LMFAO Can Continue Hustlin’ their Merchandise - Fordham Intellectual Property, Media & Entertainment Law Journal
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LMFAO Can Continue Hustlin’ their Merchandise

LMFAO Can Continue Hustlin’ their Merchandise

A District Court Judge has ruled that Rapper Rick Ross cannot copyright the lyrics “everyday I’m hustlin’” without their musical component. This decision arose out of a case where Ross claimed that the band LMFAO’s 2010 song, “Party Rock Anthem,” was an illegal derivative work of his 2006 song “Hustlin’.” According to a lawsuit, “The use of Hustlin’ in “Party Rock Anthem” is readily apparent, despite the slight change from ‘everyday I’m hustlin’ … to ‘everyday I’m shufflin’…” Ross further alleged that the phrase is “performed in a manner to sound like” Ross’ own, and “is an obvious attempt to capitalize on the fame and success of Hustlin’.”1 Ross also sued Kia Motors for using “Party Rock Anthem” in an advertising campaign.2

On the defendant’s motion for partial summary judgment, Judge Kathleen M. Williams determined that the phrase “everyday I’m hustlin’” divorced from all of the musical components of “Hustlin’” is not copyrightable.3 According to 37 C.F.R. § 202.1(a), “words and short phrases” are not copyrightable. This is especially true when that short phrase is a combination of ordinary words.4 The judge pointed to other cases where short phrases like “you got the right one, uh-huh,” “holla back,” “we get it poppin’,” and “caught up” failed to meet this threshold.5 The judge also referenced that the terms “hustling” and “hustlin’” have been used in numerous songs prior to “Hustlin’” and that the exact phrase “everyday I’m hustlin’” has also been used in at least one song prior the Plaintiff’s 2006 release.6 The judge also stated that even if the phrase “everyday I’m hustlin’” were copyrightable, the use of “everyday I’m shufflin’” on LMFAO’s merchandise would still be legal because the average lay observer would not confuse the phrase with the musical composition of “Hustlin’.”7

Many people are comparing this decision with Taylor Swift’s ability to trademark parts of her song lyrics. This misses the fundamental differences between copyright and trademark law. My colleague, Joey Gerber, addressed this topic in connection to Taylor Swift’s trademark in more depth in his post earlier this year.8 Federal copyright law prevents others from reproducing, adapting, distributing, performing, or displaying a creative work while federal trademark law prevents others from using a mark in commerce in a way that is likely to cause consumer confusion. Taylor Swift correctly trademarked some of her lyrics to use on specific types of merchandise. Rick Ross likely would have succeeded in his claim in this case if he had similarly registered his trademark. Instead, he brought the claim under the incorrect framework of copyright law. Perhaps he will have more success with his claim about the lyrics use in conjunction with musical components, which was correctly brought under copyright law.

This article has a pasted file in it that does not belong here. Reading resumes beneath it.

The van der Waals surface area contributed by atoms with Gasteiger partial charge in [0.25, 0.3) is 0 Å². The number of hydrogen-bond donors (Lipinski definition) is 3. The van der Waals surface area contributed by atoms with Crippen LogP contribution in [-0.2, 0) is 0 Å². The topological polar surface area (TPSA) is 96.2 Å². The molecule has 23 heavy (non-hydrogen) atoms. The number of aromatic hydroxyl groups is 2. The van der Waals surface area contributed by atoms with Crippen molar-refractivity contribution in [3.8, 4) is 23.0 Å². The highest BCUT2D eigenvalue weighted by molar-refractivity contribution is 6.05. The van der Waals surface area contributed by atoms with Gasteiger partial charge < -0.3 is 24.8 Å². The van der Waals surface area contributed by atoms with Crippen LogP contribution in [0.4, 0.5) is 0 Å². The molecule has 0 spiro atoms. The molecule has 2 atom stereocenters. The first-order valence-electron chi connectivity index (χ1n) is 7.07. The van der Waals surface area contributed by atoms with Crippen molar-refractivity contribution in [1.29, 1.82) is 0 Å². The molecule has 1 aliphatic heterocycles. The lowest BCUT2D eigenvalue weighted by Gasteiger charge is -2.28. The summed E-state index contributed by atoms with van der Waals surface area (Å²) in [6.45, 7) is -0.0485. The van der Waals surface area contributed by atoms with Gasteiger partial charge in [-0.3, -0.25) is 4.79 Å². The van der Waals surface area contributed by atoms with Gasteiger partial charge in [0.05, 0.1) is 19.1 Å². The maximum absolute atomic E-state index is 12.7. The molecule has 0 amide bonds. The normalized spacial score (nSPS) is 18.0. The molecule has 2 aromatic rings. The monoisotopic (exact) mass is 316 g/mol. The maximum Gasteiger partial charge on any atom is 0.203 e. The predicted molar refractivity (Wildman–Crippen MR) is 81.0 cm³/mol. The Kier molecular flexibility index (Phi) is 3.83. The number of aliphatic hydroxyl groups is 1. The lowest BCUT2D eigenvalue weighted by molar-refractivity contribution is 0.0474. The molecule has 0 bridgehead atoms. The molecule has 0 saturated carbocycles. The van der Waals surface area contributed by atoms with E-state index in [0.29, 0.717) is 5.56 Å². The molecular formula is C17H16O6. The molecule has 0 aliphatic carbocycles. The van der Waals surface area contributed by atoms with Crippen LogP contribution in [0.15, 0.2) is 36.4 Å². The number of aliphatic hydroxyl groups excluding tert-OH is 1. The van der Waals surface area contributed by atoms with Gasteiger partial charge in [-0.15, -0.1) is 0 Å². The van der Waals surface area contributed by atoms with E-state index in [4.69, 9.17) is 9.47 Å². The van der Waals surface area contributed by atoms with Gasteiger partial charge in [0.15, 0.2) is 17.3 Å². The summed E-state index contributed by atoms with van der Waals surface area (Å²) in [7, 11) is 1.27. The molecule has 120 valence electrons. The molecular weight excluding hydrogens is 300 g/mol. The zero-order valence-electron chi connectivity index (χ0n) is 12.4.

1. Eriq Gardner, Rick Ross Sues LMFAO Over ‘Everyday I’m Shufflin’ Phrase, Billboard (Jan. 2, 2014, 6:00 PM), http://www.billboard.com/biz/articles/news/legal-and-management/5855144/rick-ross-sues-lmfao-over-everyday-im-shufflin-phrase [http://perma.cc/ZX8G-X9GG].

  2. Andrew Chung, Rapper Rick Ross loses ‘Everyday I’m hustlin” copyright claim, Reuters (Sept 16, 2015, 2:44 PM), http://www.reuters.com/article/2015/09/16/us-music-rickross-copyright-idUSKCN0RG2K920150916 [http://perma.cc/N9GY-4YN7].

  3. Roberts v. Gordy, No. 1:13-cv-24700-KMW, 2014 WL 6978535 (S.D. Fla. Nov. 3, 2014), available at https://www.documentcloud.org/documents/2425185-hustlin.html [https://perma.cc/KX54-ZAEA].

  4. Roberts v. Gordy, No. 1:13-cv-24700-KMW, 2014 WL 6978535 (S.D. Fla. Nov. 3, 2014), available at https://www.documentcloud.org/documents/2425185-hustlin.html [https://perma.cc/KX54-ZAEA].

  5. Eriq Gardner, Rick Ross Sues LMFAO Over ‘Everyday I’m Shufflin’ Phrase, Billboard (Jan. 2, 2014, 6:00 PM), http://www.billboard.com/biz/articles/news/legal-and-management/5855144/rick-ross-sues-lmfao-over-everyday-im-shufflin-phrase [http://perma.cc/ZX8G-X9GG].

  6. Roberts v. Gordy, No. 1:13-cv-24700-KMW, 2014 WL 6978535 (S.D. Fla. Nov. 3, 2014), available at https://www.documentcloud.org/documents/2425185-hustlin.html [https://perma.cc/KX54-ZAEA].

  7. Roberts v. Gordy, No. 1:13-cv-24700-KMW, 2014 WL 6978535 (S.D. Fla. Nov. 3, 2014), available at https://www.documentcloud.org/documents/2425185-hustlin.html [https://perma.cc/KX54-ZAEA].

  8. Joey Gerber, In Defense Of Taylor Swift, Fordham Intellectual Property, Media & Entertainment Law Journal (Mar. 30, 2015), http://www.fordhamiplj.org/2015/03/30/in-defense-of-taylor-swift/ [http://perma.cc/Y45B-WG3V].

Jessica Margulis

Jessica Margulis is a second year student at Fordham University School of Law and a staff member of the Fordham Intellectual Property, Media & Entertainment Law Journal.